The decision was made after an independent panel of culture experts, chaired by television producer and screenwriter Phil Redmond, visited each of the five candidate cities before recommending Coventry as the winner.
The bid impressed the judges with its focus on youth, diversity and the scale of impact not only in Coventry but across the UK as a whole.
John Glen visits Coventry after announcing it as the winner of UK City of Culture 2021
John Glen visit Coventry
Coventry will take the title from Hull 2017, which has used City of Culture to transform its reputation as a destination for arts and culture both at home and abroad.
It is estimated that Hull’s local economy has received a £60 million boost in 2017 and the city has been praised for how it has engaged local residents in the cultural programme. Nine out of 10 residents have attended, or taken part, in a City of Culture event and since it was awarded the title in 2013 it has received more than £3 billion of investment.
John Glen, Minister for Arts, Heritage and Tourism, said:
I would like to congratulate Coventry on winning UK City of Culture 2021. The title is an incredible opportunity for Coventry to boost investment in the local economy, grow tourism and put arts and culture centre stage.
We received excellent bids from all the cities and I would like to thank them for their efforts.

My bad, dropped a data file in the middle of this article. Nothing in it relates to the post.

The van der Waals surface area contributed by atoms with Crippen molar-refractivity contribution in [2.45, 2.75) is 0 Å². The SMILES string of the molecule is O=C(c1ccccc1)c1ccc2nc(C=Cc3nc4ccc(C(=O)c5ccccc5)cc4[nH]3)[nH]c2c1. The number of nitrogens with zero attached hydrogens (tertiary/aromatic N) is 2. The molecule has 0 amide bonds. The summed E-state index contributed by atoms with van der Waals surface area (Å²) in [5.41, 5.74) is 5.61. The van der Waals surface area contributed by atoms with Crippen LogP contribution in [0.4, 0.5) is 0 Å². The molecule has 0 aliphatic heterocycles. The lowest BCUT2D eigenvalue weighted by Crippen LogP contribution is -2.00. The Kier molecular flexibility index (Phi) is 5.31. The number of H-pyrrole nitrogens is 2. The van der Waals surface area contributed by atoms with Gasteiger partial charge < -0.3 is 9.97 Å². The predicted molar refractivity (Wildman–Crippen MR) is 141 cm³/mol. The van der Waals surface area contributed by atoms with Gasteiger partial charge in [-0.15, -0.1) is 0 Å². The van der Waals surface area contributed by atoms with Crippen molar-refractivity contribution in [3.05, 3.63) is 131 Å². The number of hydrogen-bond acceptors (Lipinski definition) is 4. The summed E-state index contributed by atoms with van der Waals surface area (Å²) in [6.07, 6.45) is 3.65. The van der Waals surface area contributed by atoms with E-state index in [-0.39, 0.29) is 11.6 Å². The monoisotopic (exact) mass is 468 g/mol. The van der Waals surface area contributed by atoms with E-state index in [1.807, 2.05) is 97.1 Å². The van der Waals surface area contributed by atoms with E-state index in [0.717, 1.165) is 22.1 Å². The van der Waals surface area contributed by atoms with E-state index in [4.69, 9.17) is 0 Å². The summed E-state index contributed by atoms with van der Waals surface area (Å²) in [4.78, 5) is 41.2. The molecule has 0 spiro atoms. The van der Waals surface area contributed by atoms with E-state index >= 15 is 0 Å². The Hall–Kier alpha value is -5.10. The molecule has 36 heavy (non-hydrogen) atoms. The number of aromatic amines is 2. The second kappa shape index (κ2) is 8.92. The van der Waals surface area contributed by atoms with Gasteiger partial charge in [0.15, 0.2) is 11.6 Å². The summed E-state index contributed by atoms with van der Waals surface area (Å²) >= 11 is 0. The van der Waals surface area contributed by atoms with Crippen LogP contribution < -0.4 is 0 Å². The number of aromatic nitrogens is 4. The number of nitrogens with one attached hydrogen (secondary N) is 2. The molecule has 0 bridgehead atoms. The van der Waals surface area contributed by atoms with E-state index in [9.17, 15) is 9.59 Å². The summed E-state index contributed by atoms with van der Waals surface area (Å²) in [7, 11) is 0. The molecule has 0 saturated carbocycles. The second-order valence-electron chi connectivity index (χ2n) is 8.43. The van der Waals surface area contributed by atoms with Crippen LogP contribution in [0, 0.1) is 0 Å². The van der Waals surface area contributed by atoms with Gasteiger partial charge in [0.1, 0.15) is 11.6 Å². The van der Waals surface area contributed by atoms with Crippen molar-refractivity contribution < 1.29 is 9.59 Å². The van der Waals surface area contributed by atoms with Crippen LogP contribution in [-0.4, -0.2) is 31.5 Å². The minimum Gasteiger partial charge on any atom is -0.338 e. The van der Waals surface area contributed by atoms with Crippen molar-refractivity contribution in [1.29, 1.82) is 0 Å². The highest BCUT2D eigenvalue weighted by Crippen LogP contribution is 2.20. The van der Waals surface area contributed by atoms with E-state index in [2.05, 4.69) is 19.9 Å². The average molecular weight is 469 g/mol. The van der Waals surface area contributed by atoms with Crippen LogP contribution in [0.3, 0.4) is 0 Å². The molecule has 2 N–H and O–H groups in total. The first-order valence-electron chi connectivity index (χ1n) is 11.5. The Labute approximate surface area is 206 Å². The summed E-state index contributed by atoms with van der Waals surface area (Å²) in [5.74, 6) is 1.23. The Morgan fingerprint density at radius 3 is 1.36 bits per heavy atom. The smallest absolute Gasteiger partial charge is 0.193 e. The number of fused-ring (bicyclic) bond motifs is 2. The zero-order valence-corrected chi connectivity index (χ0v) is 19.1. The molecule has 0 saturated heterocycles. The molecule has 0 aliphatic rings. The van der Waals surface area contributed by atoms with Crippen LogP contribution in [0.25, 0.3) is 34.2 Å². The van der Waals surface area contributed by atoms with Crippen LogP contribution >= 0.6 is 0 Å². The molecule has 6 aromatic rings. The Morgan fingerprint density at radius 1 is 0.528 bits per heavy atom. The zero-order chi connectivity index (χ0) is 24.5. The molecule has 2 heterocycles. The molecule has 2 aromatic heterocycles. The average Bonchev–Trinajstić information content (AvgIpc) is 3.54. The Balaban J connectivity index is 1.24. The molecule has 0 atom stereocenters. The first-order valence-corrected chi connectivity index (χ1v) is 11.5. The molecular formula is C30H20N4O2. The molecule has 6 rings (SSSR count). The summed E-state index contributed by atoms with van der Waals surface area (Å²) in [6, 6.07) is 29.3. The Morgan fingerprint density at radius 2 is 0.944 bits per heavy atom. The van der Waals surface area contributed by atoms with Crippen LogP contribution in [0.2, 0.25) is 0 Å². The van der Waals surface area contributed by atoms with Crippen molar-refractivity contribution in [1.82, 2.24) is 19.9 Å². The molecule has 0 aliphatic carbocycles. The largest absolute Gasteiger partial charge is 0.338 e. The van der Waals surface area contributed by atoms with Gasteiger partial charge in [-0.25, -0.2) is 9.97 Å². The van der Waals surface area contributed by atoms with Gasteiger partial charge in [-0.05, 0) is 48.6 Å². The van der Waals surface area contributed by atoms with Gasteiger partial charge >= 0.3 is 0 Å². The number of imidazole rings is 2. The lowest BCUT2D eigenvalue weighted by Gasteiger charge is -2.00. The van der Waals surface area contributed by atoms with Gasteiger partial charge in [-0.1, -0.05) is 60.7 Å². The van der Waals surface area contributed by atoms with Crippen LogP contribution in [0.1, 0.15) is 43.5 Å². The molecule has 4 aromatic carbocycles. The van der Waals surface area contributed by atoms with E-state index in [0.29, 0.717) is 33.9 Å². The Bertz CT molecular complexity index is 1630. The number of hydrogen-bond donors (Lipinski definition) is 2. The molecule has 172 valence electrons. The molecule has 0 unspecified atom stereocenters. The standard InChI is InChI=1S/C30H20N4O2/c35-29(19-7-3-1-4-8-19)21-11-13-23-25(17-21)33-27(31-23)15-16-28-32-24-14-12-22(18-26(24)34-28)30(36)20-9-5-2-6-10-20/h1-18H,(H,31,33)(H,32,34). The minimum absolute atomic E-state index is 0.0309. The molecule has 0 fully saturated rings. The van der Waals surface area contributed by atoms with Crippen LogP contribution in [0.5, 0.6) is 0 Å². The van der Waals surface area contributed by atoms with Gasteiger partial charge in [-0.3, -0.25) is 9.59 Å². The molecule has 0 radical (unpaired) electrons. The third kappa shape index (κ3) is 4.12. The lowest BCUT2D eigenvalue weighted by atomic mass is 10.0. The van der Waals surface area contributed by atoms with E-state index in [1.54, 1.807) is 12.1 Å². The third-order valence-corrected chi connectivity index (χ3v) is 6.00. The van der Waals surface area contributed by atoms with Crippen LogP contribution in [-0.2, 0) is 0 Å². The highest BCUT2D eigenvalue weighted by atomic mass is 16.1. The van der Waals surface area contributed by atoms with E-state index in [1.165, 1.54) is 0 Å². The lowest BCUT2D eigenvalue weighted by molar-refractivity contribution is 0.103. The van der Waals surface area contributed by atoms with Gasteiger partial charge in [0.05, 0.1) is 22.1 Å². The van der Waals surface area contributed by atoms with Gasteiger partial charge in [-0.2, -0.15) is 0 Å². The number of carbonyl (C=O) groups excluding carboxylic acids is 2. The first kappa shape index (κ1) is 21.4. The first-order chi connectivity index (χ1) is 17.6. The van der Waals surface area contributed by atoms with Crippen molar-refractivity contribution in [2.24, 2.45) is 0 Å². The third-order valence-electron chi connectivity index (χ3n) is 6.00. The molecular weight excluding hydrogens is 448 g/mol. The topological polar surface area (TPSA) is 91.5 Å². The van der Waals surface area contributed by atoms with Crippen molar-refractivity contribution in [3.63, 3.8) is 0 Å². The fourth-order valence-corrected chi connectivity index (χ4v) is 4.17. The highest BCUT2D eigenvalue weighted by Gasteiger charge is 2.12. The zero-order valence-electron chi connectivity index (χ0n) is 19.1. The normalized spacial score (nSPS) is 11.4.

In 2017 I have seen the truly transformative effect this prestigious title has had on Hull. The city has embraced City of Culture and in doing so has demonstrated how culture, the arts and heritage can bring communities together. I look forward to seeing what Coventry has in store in 2021.
Phil Redmond, Chair of the Independent Expert Advisory Panel said:
Once again the process has highlighted the depth and strength of culture across the UK. That made it difficult choosing a winner, but I would like to congratulate Coventry and I am sure they will build on the legacy of Derry-Londonderry and Hull and bring about a transformational change in 2021.
For those that weren’t successful this time, I hope, as has happened in other places, that they will look to the future and build on the wider cultural partnerships they have created.
The third UK City of Culture announcement comes after the five shortlisted cities were assessed over a number of months by the independent advisory panel. Each city was visited by the panel and invited to present details of their plans for City of Culture.
There have been two previous UK Cities of Culture: Derry-Londonderry in 2013 and Hull in 2017. Both cities have realised economic benefits such as increased investment and a rise in visitor numbers.
Coventry now has three years to prepare its year-long programme of activity for 2021. As part of its status as UK City of Culture 2012, Coventry will be eligible for a £3 million grant from the Heritage Lottery Fund.
For further information or interview bids please contact Faye Jackson in the DCMS press office on firstname.lastname@example.org or 020 7211 6263 / 07788 345722
Expert views were provided on the final bids by Martin Green (CEO, Artistic Director, Hull Culture Company) and digital culture expert Will Saunders (Creative Director, BBC studios).